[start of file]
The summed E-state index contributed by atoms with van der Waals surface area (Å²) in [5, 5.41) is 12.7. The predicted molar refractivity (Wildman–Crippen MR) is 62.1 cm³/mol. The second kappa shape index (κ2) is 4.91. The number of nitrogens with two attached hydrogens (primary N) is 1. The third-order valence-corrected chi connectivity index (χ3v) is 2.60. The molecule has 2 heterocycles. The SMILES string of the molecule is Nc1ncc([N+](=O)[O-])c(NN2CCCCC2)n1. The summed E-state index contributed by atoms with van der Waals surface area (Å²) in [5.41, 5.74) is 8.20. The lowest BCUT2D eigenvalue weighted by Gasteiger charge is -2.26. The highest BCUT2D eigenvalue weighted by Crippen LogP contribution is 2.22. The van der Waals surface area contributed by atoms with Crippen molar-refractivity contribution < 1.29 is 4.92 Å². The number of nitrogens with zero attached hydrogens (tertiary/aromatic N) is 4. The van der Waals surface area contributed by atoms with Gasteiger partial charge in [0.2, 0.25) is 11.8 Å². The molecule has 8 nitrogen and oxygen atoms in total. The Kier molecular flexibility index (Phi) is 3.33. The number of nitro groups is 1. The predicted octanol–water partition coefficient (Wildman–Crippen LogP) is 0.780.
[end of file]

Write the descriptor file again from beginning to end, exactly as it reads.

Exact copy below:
The summed E-state index contributed by atoms with van der Waals surface area (Å²) in [5, 5.41) is 12.7. The predicted molar refractivity (Wildman–Crippen MR) is 62.1 cm³/mol. The second kappa shape index (κ2) is 4.91. The number of nitrogens with two attached hydrogens (primary N) is 1. The third-order valence-corrected chi connectivity index (χ3v) is 2.60. The molecule has 2 heterocycles. The SMILES string of the molecule is Nc1ncc([N+](=O)[O-])c(NN2CCCCC2)n1. The summed E-state index contributed by atoms with van der Waals surface area (Å²) in [5.41, 5.74) is 8.20. The lowest BCUT2D eigenvalue weighted by Gasteiger charge is -2.26. The highest BCUT2D eigenvalue weighted by Crippen LogP contribution is 2.22. The van der Waals surface area contributed by atoms with Crippen molar-refractivity contribution < 1.29 is 4.92 Å². The number of nitrogens with zero attached hydrogens (tertiary/aromatic N) is 4. The van der Waals surface area contributed by atoms with Gasteiger partial charge in [0.2, 0.25) is 11.8 Å². The molecule has 8 nitrogen and oxygen atoms in total. The Kier molecular flexibility index (Phi) is 3.33. The number of nitro groups is 1. The predicted octanol–water partition coefficient (Wildman–Crippen LogP) is 0.780.